At mid-day we climbed up to the Halifax Citadel, watched the firing of the noon gun, listened to the plaintive sound of the bagpipers, and learned a bit more about the history of this British empire fortress. It was a living museum, and I will admit that my husband appreciated the armaments and other Victorian-era equipment rather more than his frozen wife.
But the highlight of our visit was Pier 21, the Museum of Immigration. This is the site where one million immigrants, refugees, war brides, evacuee children and displaced persons arrived in Canada between 1928 and 1971, and where half a million troops left their country for foreign battlefields in WWII. The museum held photos, artefacts, and most importantly, and the stories of the immigrants, with video and voice recordings providing a very moving experience. Perhaps as the descendants of immigrants who also travelled across the oceans, I felt an affinity to those hardy enough to both make the journey, and make a new life in this enormous, at times inhospitable, place. We stayed as long as our feet would allow, imagining what it had been like to arrive in that new land, and left appreciative of the ease of travel in the 21st century, of the comforts of warm hotel rooms, cars (even those on the wrong side of the road) and hot hearty meals.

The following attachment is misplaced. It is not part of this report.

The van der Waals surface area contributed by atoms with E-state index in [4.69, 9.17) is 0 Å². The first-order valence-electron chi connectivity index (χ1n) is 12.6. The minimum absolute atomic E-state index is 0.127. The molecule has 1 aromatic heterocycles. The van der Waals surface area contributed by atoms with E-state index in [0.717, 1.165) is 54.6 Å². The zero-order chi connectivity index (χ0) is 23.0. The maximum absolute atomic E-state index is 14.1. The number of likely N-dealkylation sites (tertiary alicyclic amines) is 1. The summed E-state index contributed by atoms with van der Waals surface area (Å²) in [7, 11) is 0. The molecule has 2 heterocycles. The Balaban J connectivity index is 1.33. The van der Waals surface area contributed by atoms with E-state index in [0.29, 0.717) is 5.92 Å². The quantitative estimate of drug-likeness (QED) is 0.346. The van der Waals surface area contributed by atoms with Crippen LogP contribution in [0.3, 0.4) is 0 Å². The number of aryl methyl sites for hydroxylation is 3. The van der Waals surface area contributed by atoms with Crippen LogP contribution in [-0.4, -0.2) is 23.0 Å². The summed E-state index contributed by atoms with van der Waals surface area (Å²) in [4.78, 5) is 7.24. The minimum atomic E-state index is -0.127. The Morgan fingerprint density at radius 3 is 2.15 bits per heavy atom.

The following day, we ventured out in our car again, exploring further south. We went to the major tourist attraction, Peggy’s Cove. It seemed ironic to me that this featured so strongly in images of Nova Scotia, and of Halifax, when it was the only rocky outcrop we saw in hours of driving along the coast. It is however undeniably stark and beautiful. I know I’m in the wrong island, but this is the landscape I pictured when I read Annie Proulx’s The Shipping News. The photos speak for themselves.
But if I’m entirely honest, my main memory of Nova Scotia is the cold, wild wind. I can only imagine what it is like in the middle of winter, but equally I suspect that, like Wellington, on a good day, and in the summer, it is glorious. More than any other place I’ve been, Nova Scotia felt to me as if it was at the ends of the earth. And perhaps that’s why I felt comfortable there. I could relate, coming from a country tucked away at the very bottom of the Pacific at the other end of the earth, with this little, brave place perched on the edge of the Atlantic.